Overboss: A Boss Monster Adventure – What’s Inside #2

Overboss: A Boss Monster Adventure

New games joined my collection earlier this week. and one of them is Overboss: A Boss Monster Adventure from Brotherwise Games. This is one game that I’ve been following closely for the past year since discovering it. I think I’ve watched all the gameplay and review videos available. Before You Play, Rahdo, ProZD, etc., you name the channel, I probably watched the video.

For those of you that don’t know, Overboss: A Boss Monster Adventure is a standalone game in the Boss Monster universe. The players draft and place terrain tiles and monster tokens on their boards, crafting a map. At the end of the game, They earn points based on special placement rules.

One the front of the box we see King Croak, an iconic boss in the Boss Monster series. He is leaning over a grid of map tiles, giving you an idea of what you’ll be doing while playing this. The retro artwork reminds me of old video games which I loved to play when I was young! I couldn’t help but notice that one of the designers of Overboss is Kevin Russ. He is the designer of Calico, one of my favorite games of 2020. Seeing this, I’m now diving into this game with high expectations.

Overboss punchboards
There are so many punchboards inside

Opening the box, I was greeted by a big stack of punchboards waiting to be punched. These contain the tiles and the monster tokens that you will use during gameplay. The cardboard is just a bit thinner than you’d expect such tiles to be, but that shouldn’t be a problem. Some tiles felt out of their punchboards as soon as I took them out of the foil so I decided to continue punching them before moving forward. I like how one of the punchboards advises you to place some of them under the plastic inserts to ensure a good fit with the top of the box. I already do that with most games that come with punchboards, but this is a helpful tip for those who don’t.

Each tile has a terrain type represented on it and there are 10 terrain types in total. For each of these, there’s also a creature associated with it. The artwork on the components follows the same theme as the one on the box front, but in a pixel-art style. Reminds me of Zelda but with better graphics. The colors are vibrant, specific to each terrain type, making them easy to identify even from a distance.

Overboss terrain tiles and monsters
All the terrain tiles and monsters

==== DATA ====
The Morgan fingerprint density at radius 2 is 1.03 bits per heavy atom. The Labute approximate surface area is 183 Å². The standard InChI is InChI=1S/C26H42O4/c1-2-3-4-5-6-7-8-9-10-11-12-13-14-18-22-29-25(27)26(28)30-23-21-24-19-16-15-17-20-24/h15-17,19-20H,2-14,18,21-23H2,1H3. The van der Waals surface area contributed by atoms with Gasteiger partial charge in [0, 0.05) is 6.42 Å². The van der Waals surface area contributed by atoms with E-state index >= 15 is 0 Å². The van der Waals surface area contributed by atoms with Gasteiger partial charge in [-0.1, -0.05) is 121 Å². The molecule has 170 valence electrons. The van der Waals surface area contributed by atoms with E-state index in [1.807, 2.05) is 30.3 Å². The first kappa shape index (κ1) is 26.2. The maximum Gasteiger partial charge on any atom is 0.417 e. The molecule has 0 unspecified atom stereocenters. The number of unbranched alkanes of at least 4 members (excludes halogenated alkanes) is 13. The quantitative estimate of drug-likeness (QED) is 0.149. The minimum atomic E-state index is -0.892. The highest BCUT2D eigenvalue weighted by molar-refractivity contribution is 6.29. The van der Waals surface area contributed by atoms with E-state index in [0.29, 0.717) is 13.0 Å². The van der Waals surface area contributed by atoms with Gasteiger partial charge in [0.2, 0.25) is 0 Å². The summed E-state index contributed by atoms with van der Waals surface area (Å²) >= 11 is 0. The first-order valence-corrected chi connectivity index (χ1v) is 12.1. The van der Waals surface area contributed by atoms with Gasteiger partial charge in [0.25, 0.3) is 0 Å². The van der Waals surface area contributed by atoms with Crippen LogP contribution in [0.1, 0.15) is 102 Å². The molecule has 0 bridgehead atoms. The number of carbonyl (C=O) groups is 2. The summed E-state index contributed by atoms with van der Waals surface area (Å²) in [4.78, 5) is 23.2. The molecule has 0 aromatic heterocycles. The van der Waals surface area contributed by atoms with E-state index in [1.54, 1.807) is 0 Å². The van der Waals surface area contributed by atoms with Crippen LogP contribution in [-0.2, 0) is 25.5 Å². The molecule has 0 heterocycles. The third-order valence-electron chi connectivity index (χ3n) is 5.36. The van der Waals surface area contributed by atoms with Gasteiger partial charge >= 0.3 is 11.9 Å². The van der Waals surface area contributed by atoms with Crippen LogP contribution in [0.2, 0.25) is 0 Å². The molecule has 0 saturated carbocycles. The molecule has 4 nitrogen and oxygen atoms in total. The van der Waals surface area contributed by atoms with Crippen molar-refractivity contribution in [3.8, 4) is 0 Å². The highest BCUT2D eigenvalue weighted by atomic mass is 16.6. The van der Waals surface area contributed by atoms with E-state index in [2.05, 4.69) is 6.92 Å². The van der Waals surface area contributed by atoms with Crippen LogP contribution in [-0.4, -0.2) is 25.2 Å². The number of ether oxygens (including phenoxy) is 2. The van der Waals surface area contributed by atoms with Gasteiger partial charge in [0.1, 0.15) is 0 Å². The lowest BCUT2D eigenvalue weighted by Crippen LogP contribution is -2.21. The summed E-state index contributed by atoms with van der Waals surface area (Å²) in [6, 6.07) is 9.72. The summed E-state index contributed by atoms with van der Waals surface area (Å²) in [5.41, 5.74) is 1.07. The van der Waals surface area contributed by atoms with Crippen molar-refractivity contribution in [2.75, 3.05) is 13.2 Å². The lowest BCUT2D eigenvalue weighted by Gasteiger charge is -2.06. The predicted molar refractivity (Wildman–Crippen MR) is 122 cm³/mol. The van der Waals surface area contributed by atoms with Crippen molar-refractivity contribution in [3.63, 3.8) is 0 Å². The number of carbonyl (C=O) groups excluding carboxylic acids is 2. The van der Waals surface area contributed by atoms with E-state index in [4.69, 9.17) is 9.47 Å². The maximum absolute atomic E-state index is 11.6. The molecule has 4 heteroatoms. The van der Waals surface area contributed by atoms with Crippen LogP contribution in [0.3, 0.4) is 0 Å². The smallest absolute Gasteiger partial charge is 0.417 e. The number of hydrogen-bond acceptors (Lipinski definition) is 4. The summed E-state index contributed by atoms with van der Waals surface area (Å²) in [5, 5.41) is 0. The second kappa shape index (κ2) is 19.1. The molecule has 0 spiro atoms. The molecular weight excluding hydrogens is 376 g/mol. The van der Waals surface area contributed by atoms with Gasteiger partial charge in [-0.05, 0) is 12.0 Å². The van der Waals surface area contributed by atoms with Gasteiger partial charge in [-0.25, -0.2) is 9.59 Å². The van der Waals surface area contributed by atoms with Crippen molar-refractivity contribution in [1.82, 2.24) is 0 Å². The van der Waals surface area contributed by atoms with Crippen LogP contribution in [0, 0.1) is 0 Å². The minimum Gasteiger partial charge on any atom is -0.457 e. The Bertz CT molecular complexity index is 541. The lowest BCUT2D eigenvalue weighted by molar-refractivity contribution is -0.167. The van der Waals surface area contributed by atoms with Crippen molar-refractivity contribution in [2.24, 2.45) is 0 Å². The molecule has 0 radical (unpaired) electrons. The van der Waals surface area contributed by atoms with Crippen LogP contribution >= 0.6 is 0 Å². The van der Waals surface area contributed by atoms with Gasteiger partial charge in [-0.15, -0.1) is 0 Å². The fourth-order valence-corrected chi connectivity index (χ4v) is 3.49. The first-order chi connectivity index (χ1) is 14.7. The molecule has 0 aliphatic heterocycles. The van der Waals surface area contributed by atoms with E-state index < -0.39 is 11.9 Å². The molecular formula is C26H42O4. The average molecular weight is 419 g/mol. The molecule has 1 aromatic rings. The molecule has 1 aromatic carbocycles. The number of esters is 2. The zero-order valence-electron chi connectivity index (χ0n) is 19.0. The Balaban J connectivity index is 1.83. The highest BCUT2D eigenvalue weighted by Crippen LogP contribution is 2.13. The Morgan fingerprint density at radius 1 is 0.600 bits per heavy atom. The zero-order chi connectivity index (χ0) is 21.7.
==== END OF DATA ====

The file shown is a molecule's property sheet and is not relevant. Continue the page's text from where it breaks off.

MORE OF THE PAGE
Overboss comes with GameTrayz inserts and that’s amazing! Inside the box, you will find two inserts. The first one stores the player boards and the score pad, while the second one holds the tiles and the cards. Everything fits perfectly and helps a lot with the setup. I love how the insert for the tiles comes with a lid, this helps a lot with keeping everything together!

Inside the second insert, you will find two card decks. One deck contains two card types: Terrain Selection cards and Command cards (for the Advanced mode). The other deck contains Boss cards which are also used in the Advanced mode. These ones contain special powers and bonuses that may aid you during gameplay.

However, after putting everything inside the inserts, I noticed that there are some spaces left empty. Either I put the components wrong or the empty spots are there for some Kickstarter exclusive components. This is not a problem for me, but I can see how some people might get upset about that.

Overboss insert
The GameTrayz inserts fit the components perfectly

Something I appreciate a lot is that along with the rulebook you get a Quick Start Guide. This is a sheet that streamlines the rules and makes learning the game much faster. One side contains the rules, while the other one gives you information about how each terrain type is scored. Don’t get me wrong, the rulebook is not that long either, but having this sheet at hand is much more helpful than having to go through the rulebook every time you want to check some rule.

First impression: pleased by the quality of the components, happy with the rulebook, in love with the artwork! This is the first pattern-building game in my collection and I am very eager to put it on the table!

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